President Trump touts military growth and American manufacturing in North Charleston

'From now on, it is going to be America first'

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President Donald Trump addresses Boeing workers in North Charleston for the rollout of the new 787-10 Dreamliner - DUSTIN WATERS
  • Dustin Waters
  • President Donald Trump addresses Boeing workers in North Charleston for the rollout of the new 787-10 Dreamliner
Military strength, an increased workforce, and American exceptionalism — these were the promises laid out by President Donald Trump as he addressed Boeing employees in North Charleston. Standing before the manufacturer’s new 787-10 Dreamliner, Trump was met with chants of “U.S.A” as he took the stage.

“I have to say, that is one beautiful airplane. Congratulations to the men and women here who have built it. What an amazing piece of art. What an amazing piece of work,” the president told the enthusiastic crowd, adding, “We’re here today to celebrate American engineering and American manufacturing. We’re also here to celebrate jobs.”

Trump has been critical of Boeing in the past. In December, the company’s stock plummeted after the then president-elect tweeted, “Boeing is building a brand new 747 Air Force One for future presidents, but costs are out of control, more than $4 billion. Cancel order!"
According to Politifact, the president’s $4 billion figure was not too far off from the actual estimate for the project, but that price would be spread out over 12 years. While in North Charleston on Friday, Trump called the Air Force One project “difficult for previous administrations,” but indicated that an amicable agreement was within reach.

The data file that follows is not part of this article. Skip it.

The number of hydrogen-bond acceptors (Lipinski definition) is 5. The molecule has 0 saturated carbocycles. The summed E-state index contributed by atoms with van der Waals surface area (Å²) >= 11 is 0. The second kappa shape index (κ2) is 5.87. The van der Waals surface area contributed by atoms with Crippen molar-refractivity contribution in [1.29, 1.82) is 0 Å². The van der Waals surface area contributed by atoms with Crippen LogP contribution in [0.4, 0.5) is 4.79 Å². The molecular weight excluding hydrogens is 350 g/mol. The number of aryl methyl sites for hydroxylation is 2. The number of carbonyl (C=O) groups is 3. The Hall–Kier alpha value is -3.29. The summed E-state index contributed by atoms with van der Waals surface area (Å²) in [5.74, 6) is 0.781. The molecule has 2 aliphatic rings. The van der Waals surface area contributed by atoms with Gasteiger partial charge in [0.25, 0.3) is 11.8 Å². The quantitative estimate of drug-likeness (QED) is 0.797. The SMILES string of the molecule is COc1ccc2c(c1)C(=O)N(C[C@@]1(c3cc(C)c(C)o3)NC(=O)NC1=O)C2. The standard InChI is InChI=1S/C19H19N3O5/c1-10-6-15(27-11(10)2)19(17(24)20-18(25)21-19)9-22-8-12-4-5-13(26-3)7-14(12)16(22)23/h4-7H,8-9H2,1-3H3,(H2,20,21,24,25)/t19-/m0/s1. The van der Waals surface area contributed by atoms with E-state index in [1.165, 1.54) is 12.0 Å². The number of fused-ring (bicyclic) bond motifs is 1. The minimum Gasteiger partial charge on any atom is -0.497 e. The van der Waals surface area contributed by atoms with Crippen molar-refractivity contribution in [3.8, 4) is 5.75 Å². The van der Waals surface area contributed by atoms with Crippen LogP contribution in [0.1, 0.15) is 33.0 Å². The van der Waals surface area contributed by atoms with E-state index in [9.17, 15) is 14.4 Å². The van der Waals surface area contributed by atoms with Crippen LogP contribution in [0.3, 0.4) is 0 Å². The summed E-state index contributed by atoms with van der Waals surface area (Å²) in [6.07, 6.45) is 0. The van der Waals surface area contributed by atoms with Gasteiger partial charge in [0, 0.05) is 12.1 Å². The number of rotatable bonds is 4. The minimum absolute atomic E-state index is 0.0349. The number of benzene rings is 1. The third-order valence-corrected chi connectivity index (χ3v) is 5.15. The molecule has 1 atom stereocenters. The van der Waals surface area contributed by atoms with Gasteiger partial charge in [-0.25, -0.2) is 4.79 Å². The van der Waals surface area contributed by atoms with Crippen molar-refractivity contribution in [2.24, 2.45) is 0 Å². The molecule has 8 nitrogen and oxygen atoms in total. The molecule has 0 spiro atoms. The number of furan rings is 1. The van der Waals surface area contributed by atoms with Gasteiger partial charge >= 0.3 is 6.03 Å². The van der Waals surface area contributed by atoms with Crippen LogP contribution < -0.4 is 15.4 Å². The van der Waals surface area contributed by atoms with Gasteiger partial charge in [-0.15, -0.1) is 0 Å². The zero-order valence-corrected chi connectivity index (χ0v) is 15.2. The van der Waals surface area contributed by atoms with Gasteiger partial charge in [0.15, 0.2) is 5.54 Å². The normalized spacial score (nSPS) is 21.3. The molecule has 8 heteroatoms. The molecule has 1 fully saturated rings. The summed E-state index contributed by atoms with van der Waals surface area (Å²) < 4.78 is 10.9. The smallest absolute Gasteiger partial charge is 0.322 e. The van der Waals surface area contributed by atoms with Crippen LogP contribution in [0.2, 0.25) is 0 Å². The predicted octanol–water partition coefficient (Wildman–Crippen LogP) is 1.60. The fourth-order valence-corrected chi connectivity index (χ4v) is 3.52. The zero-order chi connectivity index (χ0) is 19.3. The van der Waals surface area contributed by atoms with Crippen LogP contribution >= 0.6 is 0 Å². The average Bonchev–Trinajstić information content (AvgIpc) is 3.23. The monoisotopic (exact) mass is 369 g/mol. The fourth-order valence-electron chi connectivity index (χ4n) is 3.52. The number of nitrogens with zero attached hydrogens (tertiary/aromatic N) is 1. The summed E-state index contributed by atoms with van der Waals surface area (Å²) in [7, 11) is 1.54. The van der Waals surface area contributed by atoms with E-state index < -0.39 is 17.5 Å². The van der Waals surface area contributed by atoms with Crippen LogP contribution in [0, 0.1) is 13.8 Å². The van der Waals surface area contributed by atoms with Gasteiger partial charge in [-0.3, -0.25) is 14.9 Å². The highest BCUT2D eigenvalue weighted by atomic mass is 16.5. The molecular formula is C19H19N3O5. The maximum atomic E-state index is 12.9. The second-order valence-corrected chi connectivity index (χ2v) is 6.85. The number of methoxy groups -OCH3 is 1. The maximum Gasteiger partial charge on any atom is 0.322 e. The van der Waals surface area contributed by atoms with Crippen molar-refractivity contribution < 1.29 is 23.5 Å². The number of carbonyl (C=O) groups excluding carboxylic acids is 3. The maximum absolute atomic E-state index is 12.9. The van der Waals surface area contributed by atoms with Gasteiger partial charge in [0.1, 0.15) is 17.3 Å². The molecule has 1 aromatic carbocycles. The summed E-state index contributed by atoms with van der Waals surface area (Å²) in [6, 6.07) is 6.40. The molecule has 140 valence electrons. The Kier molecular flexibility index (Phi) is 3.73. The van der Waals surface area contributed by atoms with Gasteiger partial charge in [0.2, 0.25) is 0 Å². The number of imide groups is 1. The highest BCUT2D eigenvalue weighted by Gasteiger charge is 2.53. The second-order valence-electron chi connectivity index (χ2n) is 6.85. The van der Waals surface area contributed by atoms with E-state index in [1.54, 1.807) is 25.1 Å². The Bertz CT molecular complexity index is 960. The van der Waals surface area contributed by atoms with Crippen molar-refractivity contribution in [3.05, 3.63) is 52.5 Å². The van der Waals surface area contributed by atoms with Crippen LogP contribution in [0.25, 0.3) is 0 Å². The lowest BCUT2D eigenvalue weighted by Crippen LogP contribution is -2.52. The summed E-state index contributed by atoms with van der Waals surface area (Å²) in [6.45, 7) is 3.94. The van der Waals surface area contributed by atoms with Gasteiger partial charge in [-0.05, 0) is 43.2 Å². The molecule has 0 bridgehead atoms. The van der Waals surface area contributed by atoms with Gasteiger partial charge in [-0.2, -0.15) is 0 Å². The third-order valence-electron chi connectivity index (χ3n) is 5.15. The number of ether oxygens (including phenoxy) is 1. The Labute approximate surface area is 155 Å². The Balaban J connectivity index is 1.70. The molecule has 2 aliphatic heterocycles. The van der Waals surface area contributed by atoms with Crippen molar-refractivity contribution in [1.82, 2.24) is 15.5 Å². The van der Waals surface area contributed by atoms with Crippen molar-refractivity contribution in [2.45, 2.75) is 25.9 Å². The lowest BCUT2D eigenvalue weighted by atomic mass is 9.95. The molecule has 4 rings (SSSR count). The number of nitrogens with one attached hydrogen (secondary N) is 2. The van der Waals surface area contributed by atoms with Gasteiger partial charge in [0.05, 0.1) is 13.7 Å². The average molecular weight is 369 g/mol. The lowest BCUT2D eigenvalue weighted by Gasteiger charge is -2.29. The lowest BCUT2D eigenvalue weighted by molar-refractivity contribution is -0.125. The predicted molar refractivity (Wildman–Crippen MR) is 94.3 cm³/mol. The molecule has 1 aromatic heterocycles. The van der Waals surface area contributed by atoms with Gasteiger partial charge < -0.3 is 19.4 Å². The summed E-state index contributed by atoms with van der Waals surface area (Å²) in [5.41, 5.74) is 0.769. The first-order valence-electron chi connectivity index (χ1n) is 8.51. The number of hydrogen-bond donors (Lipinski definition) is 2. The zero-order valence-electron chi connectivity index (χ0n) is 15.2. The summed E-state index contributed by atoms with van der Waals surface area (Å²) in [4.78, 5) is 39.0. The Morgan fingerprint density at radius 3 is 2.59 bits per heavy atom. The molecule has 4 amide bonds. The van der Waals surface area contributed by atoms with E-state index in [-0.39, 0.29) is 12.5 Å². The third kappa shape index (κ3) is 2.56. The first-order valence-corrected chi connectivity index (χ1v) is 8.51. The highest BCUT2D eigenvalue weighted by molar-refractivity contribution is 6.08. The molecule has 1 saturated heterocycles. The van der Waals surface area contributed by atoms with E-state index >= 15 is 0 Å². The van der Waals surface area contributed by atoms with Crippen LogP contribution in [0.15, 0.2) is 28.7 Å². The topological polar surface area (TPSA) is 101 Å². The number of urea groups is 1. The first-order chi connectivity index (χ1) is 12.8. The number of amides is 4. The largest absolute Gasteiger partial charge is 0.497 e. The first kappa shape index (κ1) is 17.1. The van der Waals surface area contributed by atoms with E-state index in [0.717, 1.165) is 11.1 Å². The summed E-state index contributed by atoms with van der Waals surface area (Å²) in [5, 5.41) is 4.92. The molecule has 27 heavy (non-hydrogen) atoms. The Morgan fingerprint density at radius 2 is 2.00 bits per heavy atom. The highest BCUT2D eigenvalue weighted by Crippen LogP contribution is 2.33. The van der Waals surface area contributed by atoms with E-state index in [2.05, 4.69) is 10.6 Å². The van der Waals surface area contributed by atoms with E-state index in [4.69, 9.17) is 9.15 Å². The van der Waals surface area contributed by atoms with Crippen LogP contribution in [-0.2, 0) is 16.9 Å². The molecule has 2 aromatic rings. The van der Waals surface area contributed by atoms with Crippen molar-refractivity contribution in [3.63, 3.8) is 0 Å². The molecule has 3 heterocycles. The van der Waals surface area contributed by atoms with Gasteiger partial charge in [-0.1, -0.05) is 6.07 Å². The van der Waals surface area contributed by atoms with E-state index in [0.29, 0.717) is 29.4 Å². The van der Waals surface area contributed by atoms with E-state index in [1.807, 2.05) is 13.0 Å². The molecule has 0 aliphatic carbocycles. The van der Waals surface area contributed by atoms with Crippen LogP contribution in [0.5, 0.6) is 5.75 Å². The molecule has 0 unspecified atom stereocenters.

As a part of his promise to strengthen the American military, the president stated that Boeing would play a key role, as the manufacturer of the F-18 Super Hornet, the F-14 Strike Eagle, and the Apache helicopter.

“Peace through strength. We build a military might so great, and we are going to do that, that none will dare to challenge it. None. We will ensure our men and women in uniform have the latest, the most cutting-edge systems in their arsenal,” Trump told Boeing employees. “Right now, it is not that way. It will be that way very, very soon. Believe me. You will be an important player in this effort.”

The United States’ defense budget has steadily decreased since 2010, but remained around $598 billion as of last year — a total almost equivalent to the defense budgets of the next 14 countries combined.

“As your president, I’m going to do everything I can to unleash the power of the American spirit and to put our great people back to work. This is our mantra: Buy American, and hire in America,” Trump said during his speech that promised substantial penalties for companies moving overseas, massive reductions in regulations, and lower taxes on American businesses.
As an example of this mantra, the president referenced his support for the controversial Keystone and Dakota Access Pipeline projects. Trump signed an executive order late last month to revive the pipeline projects. In addition to ongoing protests, tribal groups have joined together in taking legal action to halt completion of the Dakota Access Pipeline, arguing that the project will desecrate the nearby waters which Cheyenne River Sioux tribal members rely on for religious practices.

For President Trump, the concern is less about where the pipelines run and more about the materials used to make them.

“You probably saw the Keystone Pipeline I approved recently and the Dakota [Pipeline],” Trump told the crowd in North Charleston. “When I was getting ready to sign the bill, I said, ‘Where is the pipe made?’ And they told me, ‘Not here.’ I said, ‘That’s good. Add a little sentence that you have to buy American steel.”

Trump finished his speech with a refrain that should be familiar to all those who have followed his path to the White House, saying, “You’ve heard me say it before, and I will say it again: From now on, it is going to be America first.”


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